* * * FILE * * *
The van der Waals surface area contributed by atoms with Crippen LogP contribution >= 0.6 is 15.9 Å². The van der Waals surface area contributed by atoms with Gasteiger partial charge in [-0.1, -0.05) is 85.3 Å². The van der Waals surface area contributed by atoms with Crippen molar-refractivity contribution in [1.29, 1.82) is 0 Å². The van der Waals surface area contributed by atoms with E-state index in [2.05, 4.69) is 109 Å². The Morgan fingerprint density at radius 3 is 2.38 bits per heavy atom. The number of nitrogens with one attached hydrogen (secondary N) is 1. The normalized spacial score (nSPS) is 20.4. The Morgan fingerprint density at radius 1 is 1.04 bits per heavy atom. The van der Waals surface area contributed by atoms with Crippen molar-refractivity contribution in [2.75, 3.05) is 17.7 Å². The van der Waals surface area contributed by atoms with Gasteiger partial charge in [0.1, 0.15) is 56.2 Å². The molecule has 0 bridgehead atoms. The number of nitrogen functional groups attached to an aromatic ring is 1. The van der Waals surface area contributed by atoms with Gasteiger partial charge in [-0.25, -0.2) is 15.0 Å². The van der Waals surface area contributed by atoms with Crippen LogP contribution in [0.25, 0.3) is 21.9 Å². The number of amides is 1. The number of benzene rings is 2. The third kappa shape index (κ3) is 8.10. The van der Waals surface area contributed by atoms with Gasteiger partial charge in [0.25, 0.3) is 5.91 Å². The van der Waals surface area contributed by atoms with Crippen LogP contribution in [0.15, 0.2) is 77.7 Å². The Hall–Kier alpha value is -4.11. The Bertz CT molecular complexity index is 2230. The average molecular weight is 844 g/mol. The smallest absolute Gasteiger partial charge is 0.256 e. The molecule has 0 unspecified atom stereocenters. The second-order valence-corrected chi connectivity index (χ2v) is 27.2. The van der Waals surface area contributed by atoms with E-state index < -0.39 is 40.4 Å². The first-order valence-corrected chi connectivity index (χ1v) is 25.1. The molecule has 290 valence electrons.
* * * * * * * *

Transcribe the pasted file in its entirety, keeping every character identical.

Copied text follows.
The van der Waals surface area contributed by atoms with Crippen LogP contribution >= 0.6 is 15.9 Å². The van der Waals surface area contributed by atoms with Gasteiger partial charge in [-0.1, -0.05) is 85.3 Å². The van der Waals surface area contributed by atoms with Crippen molar-refractivity contribution in [1.29, 1.82) is 0 Å². The van der Waals surface area contributed by atoms with E-state index in [2.05, 4.69) is 109 Å². The Morgan fingerprint density at radius 3 is 2.38 bits per heavy atom. The number of nitrogens with one attached hydrogen (secondary N) is 1. The normalized spacial score (nSPS) is 20.4. The Morgan fingerprint density at radius 1 is 1.04 bits per heavy atom. The van der Waals surface area contributed by atoms with Crippen molar-refractivity contribution in [2.75, 3.05) is 17.7 Å². The van der Waals surface area contributed by atoms with Gasteiger partial charge in [0.1, 0.15) is 56.2 Å². The molecule has 0 bridgehead atoms. The number of nitrogen functional groups attached to an aromatic ring is 1. The van der Waals surface area contributed by atoms with Gasteiger partial charge in [-0.25, -0.2) is 15.0 Å². The van der Waals surface area contributed by atoms with Crippen LogP contribution in [0.25, 0.3) is 21.9 Å². The number of amides is 1. The number of benzene rings is 2. The third kappa shape index (κ3) is 8.10. The van der Waals surface area contributed by atoms with Gasteiger partial charge in [0.25, 0.3) is 5.91 Å². The van der Waals surface area contributed by atoms with Crippen LogP contribution in [0.15, 0.2) is 77.7 Å². The Hall–Kier alpha value is -4.11. The Bertz CT molecular complexity index is 2230. The average molecular weight is 844 g/mol. The smallest absolute Gasteiger partial charge is 0.256 e. The molecule has 0 unspecified atom stereocenters. The second-order valence-corrected chi connectivity index (χ2v) is 27.2. The van der Waals surface area contributed by atoms with E-state index < -0.39 is 40.4 Å². The first-order valence-corrected chi connectivity index (χ1v) is 25.1. The molecule has 290 valence electrons.